Sending retirement woes packing

Barbara, whose retirement came earlier than planned, says the support of her local Oddfellows group makes every day feel like a holiday.


Barbara and Brian now have a whole list of excursions planned for 2020 and beyond.

Barbara Spencer, 65, from Bourne, Lincolnshire, was forced into early retirement after an accident at work two years ago.

While her husband Brian, 75, had been retired for some time and settled into a quiet routine pottering at home, Barbara felt she was ‘far too young’ to join the retirement club.

Now, thanks to the support of the Oddfellows, a national friendship society with local branches across the country, Barbara says she doesn’t miss the strict timetables and pressures of her working life – and says she wishes she retired sooner.

Barbara explained: “When you are working full time your life is completely planned out, everything is set to a schedule and it’s a constant battle to get things done.

“Now we can set our own timetable – it’s like being on a permanent holiday.”

As Barbara was born in 1954, she is among nearly 4 million women who have been told they can’t collect their pension until they are 66, rather than the 60 they had been working towards.

But despite this, Barbara still didn’t feel ready when her husband suggested she didn’t go back to work after she broke her shoulder and kneecap in a fall.

She explained: “After the accident I was devastated, I loved my job and although I was 63, I wasn’t one for sitting about.

“When I realised I couldn’t go back to work I felt as if my life had ended. I couldn’t walk and I still struggle to lift things now. I used to sit and cry and think what are we going to do?

“I didn’t want to be one of those couples that woke up every morning, had a coffee and just filled our time with mundane day-to-day tasks every day.”

She added: “My husband was quite content pottering around but I can’t busy myself like he can and was really worried.”

Friendship societies such as the Oddfellows are a great way to stay active, keep learning and get involved with the community. Barbara Spencer, Oddfellows member

Barbara and Brian heard about the Oddfellows after meeting someone on holiday who was also a member. Barbara put in an enquiry and received a telephone call from her nearest branch inviting them both along.

She said: “When the Oddfellows was first suggested I wasn’t convinced it was for me. But one day I was just sat around and I thought I’d just give them a Google to see what they were about. Next thing I knew we were chatting to the secretary on the phone and arranging to come along to the next event.”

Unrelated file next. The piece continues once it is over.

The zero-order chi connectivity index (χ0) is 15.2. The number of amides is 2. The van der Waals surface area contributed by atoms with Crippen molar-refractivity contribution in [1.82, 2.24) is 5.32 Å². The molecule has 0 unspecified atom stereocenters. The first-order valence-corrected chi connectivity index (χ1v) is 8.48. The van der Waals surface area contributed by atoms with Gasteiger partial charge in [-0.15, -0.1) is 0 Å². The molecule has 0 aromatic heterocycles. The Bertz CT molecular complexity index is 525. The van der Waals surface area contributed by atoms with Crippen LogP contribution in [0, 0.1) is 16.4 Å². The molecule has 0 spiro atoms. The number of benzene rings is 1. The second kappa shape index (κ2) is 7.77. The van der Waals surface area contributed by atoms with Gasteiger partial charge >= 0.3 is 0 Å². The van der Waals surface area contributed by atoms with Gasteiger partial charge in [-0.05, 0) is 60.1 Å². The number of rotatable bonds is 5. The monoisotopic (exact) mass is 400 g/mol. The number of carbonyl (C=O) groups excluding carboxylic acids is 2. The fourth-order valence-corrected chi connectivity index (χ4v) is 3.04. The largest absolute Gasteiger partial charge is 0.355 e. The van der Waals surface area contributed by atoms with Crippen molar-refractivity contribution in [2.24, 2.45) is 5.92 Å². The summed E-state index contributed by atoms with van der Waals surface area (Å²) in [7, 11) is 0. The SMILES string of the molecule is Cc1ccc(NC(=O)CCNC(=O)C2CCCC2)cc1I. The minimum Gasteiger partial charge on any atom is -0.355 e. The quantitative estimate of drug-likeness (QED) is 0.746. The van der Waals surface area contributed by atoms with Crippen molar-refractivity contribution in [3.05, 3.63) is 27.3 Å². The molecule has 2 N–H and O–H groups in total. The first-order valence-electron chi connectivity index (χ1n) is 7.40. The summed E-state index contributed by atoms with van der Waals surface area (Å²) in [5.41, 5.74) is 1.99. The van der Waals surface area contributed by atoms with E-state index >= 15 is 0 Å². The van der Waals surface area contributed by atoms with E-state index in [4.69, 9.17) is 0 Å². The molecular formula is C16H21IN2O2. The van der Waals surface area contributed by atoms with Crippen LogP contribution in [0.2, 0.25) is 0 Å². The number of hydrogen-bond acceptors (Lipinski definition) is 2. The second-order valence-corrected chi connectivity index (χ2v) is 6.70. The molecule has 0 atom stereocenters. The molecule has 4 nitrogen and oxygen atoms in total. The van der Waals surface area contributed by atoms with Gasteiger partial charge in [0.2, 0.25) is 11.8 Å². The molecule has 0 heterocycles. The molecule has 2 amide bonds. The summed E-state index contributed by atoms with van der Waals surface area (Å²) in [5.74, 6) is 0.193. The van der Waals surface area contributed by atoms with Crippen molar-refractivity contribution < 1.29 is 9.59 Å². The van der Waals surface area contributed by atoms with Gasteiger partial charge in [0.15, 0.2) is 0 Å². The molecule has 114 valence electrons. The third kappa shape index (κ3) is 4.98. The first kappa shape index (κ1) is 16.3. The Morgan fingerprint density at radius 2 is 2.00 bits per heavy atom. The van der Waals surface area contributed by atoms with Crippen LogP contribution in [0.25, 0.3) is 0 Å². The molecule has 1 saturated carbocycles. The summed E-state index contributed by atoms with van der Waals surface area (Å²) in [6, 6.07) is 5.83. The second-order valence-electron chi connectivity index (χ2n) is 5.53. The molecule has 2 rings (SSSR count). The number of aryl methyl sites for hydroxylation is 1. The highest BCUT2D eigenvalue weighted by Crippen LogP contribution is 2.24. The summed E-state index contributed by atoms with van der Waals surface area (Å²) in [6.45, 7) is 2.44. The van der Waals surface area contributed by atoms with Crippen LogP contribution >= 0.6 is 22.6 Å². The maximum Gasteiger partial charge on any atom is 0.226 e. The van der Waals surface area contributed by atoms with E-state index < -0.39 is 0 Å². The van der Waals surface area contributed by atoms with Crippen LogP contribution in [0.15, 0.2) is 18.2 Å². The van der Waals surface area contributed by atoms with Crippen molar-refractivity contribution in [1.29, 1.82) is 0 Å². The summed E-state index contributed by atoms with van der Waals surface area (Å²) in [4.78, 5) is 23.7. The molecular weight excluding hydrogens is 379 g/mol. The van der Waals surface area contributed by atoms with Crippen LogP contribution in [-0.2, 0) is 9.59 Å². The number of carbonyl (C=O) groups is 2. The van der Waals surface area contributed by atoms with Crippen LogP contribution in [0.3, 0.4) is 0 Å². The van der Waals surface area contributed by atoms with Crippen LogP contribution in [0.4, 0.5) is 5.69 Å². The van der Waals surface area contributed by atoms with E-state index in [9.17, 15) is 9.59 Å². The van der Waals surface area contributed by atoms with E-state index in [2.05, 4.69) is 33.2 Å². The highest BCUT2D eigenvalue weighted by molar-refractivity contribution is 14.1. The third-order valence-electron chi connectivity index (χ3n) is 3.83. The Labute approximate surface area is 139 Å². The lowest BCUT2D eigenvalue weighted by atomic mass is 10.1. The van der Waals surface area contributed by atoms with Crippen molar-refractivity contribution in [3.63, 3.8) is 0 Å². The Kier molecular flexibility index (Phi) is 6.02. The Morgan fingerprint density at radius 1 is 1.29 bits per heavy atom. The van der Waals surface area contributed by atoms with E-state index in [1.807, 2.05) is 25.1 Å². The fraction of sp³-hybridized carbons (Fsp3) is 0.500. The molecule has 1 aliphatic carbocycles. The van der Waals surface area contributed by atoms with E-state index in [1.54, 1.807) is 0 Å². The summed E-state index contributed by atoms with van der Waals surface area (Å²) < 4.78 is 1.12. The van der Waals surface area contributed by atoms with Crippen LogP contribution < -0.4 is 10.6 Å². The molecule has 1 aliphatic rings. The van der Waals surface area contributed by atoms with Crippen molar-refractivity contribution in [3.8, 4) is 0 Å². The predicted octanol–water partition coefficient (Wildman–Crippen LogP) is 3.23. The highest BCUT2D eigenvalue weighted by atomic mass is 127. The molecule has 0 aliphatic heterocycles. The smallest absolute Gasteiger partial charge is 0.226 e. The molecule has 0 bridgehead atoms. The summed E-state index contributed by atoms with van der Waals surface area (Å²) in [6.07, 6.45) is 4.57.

Barbara, who is grandmother to Jacob, Evie and Lottie Rose, with a fourth grandchild due in May, added: “Everyone made us feel very welcome. I’m a very friendly person but I’m not the sort to hang around if I don’t like somewhere. As soon as we walked in we felt at home, there was no awkwardness, we just got on with it like we’d been there for years.”

Barbara added that even Brian, who is naturally shy, enjoys going to the events. She said: “It’s all about the social side for me. Brian is happy in his own company, but he enjoys coming with me. He surprised me because he’s really come out of his shell – he even volunteers to make the teas and coffees and do the washing up at our events.”


Brian keeps busy lending a hand at the events.

Brian added: “I’m not a good mixer, but you can’t help but join in when you go to the Oddfellows.

“There is always something to be done. You don’t have to sit and chat or play bingo, you can make the teas and just take part.”

For the couple, who met on holiday at a caravan park in Skegness, it has come full circle, with a whole list of excursions planned for 2020 and beyond.

Barbara added: “Life’s too short to be sat doing nothing, whether you are retired or not.

“I never thought I’d say this but being retired is great. You don’t have to answer to anyone, you can just wake up and decide to have a pyjama day, do your shopping, or get out and about with friends!”

The Oddfellows is the UK’s largest and oldest friendly society and has been connecting people with their communities since 1810. As a non-profit it has 309,000 members and 121 local Branches who are helping people across the UK get more out of life – bringing them together to enjoy social events, as well as being there in times of need through the support of care, welfare and financial benefits.


Barbara's making the most of her retirement with the support of friends, Miriam (centre) and Wendy (right) at Nene and Welland Oddfellows.

Karen Earth, Nene and Welland Oddfellows Branch Secretary, said: “Barbara’s story is very typical of many of our members. “For those who are newly retired or facing retirement, suddenly having no responsibilities or timetable can feel quite daunting.

“Friendship societies such as the Oddfellows are a great way to stay active, keep learning and get involved with the community – you can do as much or as little as you want!”

To find your nearest Oddfellows friendship group, use our Branch Finder.